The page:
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Quintessent lands $11.5M to advance optical interconnects

19 Mar 2024

Santa Barbara startup is developing quantum-dot frequency comb lasers for applications in 'accelerated' computing.

Quintessent, a spin-out from John Bowers’ photonics research group at the University of California, Santa Barbara (UCSB), says it has closed an oversubscribed round of seed funding worth $11.5 million.

Intended to aid its development of ultra-high-speed optical interconnects incorporating heterogeneous silicon photonics and quantum dot (QD) lasers, the latest support comes from a group of venture backers led by Osage University Partners (OUP).

The round also featured a new investor in the form of M Ventures, with further participation from existing supporters Sierra Ventures, Foothill Ventures, and Entrada Ventures.

AI-catalyzed transition
Saying that new photonic connectivity is needed to match the progression of high-speed computing required by the development of artificial intelligence (AI) applications, Quintessent has been working closely with Israel-headquartered foundry partner Tower Semiconductor. Tower offers silicon photonics foundry services on 200 mm wafer diameters at its Newport Beach, California, facility.

A year ago Tower and Quintessent claimed a world first, with their demonstration of O-band QD lasers based on a gallium arsenide (GaAs) platform, heterogeneously integrated with a commercial foundry silicon photonics process.

“The proliferation of AI is catalyzing a rapid transition and growth of the world’s computing infrastructure from general purpose architectures to ones specifically designed for accelerated computing,” stated the startup.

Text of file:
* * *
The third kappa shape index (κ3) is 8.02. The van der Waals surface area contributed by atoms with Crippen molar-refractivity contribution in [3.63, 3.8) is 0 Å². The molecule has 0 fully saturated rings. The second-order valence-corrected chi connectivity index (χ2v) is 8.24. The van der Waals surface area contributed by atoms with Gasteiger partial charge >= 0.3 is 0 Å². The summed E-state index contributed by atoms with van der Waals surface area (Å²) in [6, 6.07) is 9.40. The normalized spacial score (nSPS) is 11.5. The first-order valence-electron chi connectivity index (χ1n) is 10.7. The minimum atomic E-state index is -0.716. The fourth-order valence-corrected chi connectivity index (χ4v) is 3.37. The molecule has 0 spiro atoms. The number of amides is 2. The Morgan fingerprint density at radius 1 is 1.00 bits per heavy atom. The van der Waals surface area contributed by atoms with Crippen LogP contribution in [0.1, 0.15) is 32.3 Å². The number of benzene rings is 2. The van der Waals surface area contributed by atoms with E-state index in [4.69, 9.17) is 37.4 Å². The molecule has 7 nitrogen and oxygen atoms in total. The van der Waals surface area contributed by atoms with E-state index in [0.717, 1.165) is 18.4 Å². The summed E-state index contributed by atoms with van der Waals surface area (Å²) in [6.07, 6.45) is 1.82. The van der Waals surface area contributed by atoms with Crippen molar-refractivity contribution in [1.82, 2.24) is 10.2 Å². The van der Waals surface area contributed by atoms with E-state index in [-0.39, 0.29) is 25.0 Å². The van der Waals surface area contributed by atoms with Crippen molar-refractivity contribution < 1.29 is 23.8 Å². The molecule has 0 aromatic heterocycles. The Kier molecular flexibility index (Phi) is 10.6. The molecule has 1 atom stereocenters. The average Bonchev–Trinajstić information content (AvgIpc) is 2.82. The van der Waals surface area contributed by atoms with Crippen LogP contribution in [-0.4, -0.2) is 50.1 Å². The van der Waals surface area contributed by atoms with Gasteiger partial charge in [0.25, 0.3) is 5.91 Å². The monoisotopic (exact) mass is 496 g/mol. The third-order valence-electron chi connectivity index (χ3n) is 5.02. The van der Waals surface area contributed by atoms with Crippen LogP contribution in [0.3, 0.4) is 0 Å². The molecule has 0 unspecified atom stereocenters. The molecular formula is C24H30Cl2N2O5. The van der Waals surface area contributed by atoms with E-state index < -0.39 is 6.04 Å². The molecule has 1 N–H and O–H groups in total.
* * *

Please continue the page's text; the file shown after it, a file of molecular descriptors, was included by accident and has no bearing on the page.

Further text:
Those “accelerated” computing requirements demand high-speed interconnections that, at the moment, represent a critical bottleneck to accelerating wider system performance at scale.

“Achieving sustainable growth of computing and data movement will require new technologies and architectures that can match the rapid progression of bandwidth (density) scaling from computing and switching interfaces while simultaneously minimizing power, latency, fiber count, chip size, and total cost of ownership,” adds Quintessent - also noting that significant improvements in reliability will be required.

QD comb laser
Alan Liu, the firm’s CEO and co-founder with Bowers, said in a statement announcing the seed round: “This new funding allows us to grow our team and accelerate the development of highly scalable and highly reliable optical interconnects that transcend the scaling limitations of incumbent solutions, built on top of a unique technology stack including our multi-wavelength comb laser.”

Liu, who completed his PhD in Bowers’ lab, added in a LinkedIn post: “This new round of funding will accelerate our quest to create a new class of optical compute interconnects with scalable and reliable foundations.”

Manny Stockman, a partner at OUP who is now set to join Quintessent’s board of directors, also commented:

“Novel chip-scale laser architectures have rarely been the focus of today’s photonics companies because the industry is still so nascent and focused in on engineered solutions.

“But at OUP, as we observed various AI and computing hardware companies push the limits of bandwidth and packaging with optical systems, we found they were all challenged by the scaling and cost of their optical laser source.

“Quintessent’s plans to productize interconnect solutions powered by multi-wavelength quantum-dot comb lasers may become one of the most critical product developments in photonics at just the right time to intercept the surging demand for optical connectivity at the largest computing corporations in the world.”

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